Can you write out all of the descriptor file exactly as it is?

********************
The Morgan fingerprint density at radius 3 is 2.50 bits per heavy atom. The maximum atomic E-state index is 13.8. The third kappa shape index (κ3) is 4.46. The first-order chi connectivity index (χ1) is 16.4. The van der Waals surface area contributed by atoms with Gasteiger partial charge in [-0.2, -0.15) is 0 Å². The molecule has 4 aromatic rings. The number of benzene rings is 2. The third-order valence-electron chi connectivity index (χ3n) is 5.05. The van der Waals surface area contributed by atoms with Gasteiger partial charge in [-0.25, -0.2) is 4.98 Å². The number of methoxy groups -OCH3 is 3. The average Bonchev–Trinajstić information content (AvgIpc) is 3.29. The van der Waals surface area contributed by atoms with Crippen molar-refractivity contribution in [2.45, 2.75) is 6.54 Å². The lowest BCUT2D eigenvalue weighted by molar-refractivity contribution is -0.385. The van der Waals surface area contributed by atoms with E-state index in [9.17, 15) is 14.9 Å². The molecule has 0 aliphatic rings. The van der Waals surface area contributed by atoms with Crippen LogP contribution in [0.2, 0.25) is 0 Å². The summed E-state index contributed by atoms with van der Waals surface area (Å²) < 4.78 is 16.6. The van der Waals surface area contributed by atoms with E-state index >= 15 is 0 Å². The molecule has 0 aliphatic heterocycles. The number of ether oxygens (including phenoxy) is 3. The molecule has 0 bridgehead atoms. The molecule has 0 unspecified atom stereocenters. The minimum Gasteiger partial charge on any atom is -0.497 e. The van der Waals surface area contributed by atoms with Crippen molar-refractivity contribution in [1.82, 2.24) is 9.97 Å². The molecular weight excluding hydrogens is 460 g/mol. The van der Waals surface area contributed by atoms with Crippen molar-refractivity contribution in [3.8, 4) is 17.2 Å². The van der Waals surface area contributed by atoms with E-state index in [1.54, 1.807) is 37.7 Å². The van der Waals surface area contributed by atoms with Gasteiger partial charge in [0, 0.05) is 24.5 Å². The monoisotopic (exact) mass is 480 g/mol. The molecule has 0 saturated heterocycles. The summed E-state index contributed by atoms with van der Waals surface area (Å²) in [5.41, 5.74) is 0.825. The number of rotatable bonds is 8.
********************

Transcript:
The Morgan fingerprint density at radius 3 is 2.50 bits per heavy atom. The maximum atomic E-state index is 13.8. The third kappa shape index (κ3) is 4.46. The first-order chi connectivity index (χ1) is 16.4. The van der Waals surface area contributed by atoms with Gasteiger partial charge in [-0.2, -0.15) is 0 Å². The molecule has 4 aromatic rings. The number of benzene rings is 2. The third-order valence-electron chi connectivity index (χ3n) is 5.05. The van der Waals surface area contributed by atoms with Gasteiger partial charge in [-0.25, -0.2) is 4.98 Å². The number of methoxy groups -OCH3 is 3. The average Bonchev–Trinajstić information content (AvgIpc) is 3.29. The van der Waals surface area contributed by atoms with Crippen molar-refractivity contribution in [2.45, 2.75) is 6.54 Å². The lowest BCUT2D eigenvalue weighted by molar-refractivity contribution is -0.385. The van der Waals surface area contributed by atoms with E-state index in [9.17, 15) is 14.9 Å². The molecule has 0 aliphatic rings. The van der Waals surface area contributed by atoms with Crippen LogP contribution in [0.2, 0.25) is 0 Å². The summed E-state index contributed by atoms with van der Waals surface area (Å²) < 4.78 is 16.6. The van der Waals surface area contributed by atoms with E-state index >= 15 is 0 Å². The molecule has 0 aliphatic heterocycles. The number of ether oxygens (including phenoxy) is 3. The molecule has 0 bridgehead atoms. The molecule has 0 unspecified atom stereocenters. The minimum Gasteiger partial charge on any atom is -0.497 e. The van der Waals surface area contributed by atoms with Crippen molar-refractivity contribution in [1.82, 2.24) is 9.97 Å². The molecular weight excluding hydrogens is 460 g/mol. The van der Waals surface area contributed by atoms with Crippen molar-refractivity contribution in [3.8, 4) is 17.2 Å². The van der Waals surface area contributed by atoms with E-state index in [1.54, 1.807) is 37.7 Å². The van der Waals surface area contributed by atoms with Gasteiger partial charge in [0, 0.05) is 24.5 Å². The monoisotopic (exact) mass is 480 g/mol. The molecule has 0 saturated heterocycles. The summed E-state index contributed by atoms with van der Waals surface area (Å²) in [5.41, 5.74) is 0.825. The number of rotatable bonds is 8.